2 Boston councilors want city to boycott Arizona

By Russell Contreras
Associated Press Writer / May 3, 2010

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BOSTON—Boston should pull any investments from Arizona in protest over the state's recently passed controversial immigration law, two Boston city councilors said Monday.

City Council President Michael Ross and fellow Councilor Felix G. Arroyo said they are crafting a resolution asking city officials to identify city contracts and purchasing agreements with Arizona and Arizona-based companies, and end those agreements immediately. The resolution, scheduled to be filed Tuesday in time for a vote at Wednesday's city council meeting, also would ask city employees not to travel to Arizona for conferences or other city business.

The Arizona law requires local police to question people about their immigration status if there's reason to suspect they're in the country illegally.

"This is not something that we support here in Boston, and we shouldn't have to support the state of Arizona through our scarce investment resources," Ross said.

Arroyo said the Arizona law legalized racial profiling, and he doesn't want the city associated with the state while that law is on the books.

"Look at me personally. I'm Latino, and I look Latino," Arroyo said. "I was born in Boston. If I was in Arizona ... they'd be able to stop me and ask me to prove citizenship? What does that mean? Do I have to walk around and carry my birth certificate in my back pocket?"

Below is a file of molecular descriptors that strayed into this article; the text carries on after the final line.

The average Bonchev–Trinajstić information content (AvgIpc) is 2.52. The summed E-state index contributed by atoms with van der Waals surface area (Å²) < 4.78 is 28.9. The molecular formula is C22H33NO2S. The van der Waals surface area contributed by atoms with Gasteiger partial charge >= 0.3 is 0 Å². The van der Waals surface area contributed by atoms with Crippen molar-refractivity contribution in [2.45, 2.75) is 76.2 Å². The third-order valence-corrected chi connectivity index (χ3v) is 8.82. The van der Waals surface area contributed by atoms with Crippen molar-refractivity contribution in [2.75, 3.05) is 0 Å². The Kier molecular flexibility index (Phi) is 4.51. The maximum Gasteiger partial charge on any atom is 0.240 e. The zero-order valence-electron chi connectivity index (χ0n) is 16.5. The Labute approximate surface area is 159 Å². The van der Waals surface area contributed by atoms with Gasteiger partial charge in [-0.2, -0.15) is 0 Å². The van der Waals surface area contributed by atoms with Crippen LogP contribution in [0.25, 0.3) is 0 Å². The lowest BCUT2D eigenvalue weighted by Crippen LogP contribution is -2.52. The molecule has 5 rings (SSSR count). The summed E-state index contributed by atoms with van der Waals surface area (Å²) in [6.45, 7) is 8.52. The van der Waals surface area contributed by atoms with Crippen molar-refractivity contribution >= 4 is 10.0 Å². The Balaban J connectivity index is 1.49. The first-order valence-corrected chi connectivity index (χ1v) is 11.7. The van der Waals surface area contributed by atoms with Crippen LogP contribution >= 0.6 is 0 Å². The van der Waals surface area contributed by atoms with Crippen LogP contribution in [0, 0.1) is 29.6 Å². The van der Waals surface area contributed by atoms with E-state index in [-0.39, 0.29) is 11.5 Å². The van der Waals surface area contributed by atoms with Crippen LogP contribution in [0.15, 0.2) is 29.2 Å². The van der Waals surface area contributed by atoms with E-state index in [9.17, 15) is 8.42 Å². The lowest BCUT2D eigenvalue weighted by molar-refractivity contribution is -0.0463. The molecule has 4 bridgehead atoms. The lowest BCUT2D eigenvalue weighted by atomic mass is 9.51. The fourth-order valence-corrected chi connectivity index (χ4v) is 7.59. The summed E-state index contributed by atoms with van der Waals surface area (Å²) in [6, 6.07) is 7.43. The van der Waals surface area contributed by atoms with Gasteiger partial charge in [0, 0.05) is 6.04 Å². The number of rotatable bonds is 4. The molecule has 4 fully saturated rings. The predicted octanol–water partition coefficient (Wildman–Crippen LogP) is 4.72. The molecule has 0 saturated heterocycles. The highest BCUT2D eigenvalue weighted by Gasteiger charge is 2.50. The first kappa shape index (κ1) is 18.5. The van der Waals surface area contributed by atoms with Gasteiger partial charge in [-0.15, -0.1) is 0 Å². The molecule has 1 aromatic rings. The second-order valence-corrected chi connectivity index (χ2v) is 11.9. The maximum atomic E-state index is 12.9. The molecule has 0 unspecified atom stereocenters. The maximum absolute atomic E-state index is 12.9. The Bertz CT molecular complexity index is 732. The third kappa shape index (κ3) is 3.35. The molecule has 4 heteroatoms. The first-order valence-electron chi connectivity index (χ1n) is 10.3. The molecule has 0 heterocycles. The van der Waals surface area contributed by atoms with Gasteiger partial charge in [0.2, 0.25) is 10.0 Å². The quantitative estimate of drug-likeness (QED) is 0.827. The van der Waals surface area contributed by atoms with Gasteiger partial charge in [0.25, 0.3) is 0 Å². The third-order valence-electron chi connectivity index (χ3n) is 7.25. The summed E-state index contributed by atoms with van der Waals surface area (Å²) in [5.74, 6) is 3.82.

Ross said once city officials determine what investments the city has with Arizona, the city council may consider an official ordinance banning such investments.

Washington, D.C., New York and Los Angeles also are considering measures to boycott Arizona after the state last month passed its immigration law. San Francisco Mayor Gavin Newsom recently suspended all non-essential travel for city employees going to Arizona.

Last week, Arizona Gov. Jan Brewer signed a follow-up bill approved by Arizona legislators that she says should ease concerns that the measure will lead to racial profiling. But critics say the law still requires police to ask immigration-status questions during stops.

Giovanna Negretti, executive director of Oiste?, a Massachusetts group that encourages Latinos to run for office, said city councilors in Springfield and Lawrence -- two cities with large Latino populations -- are preparing resolutions that mirror Boston's proposal.

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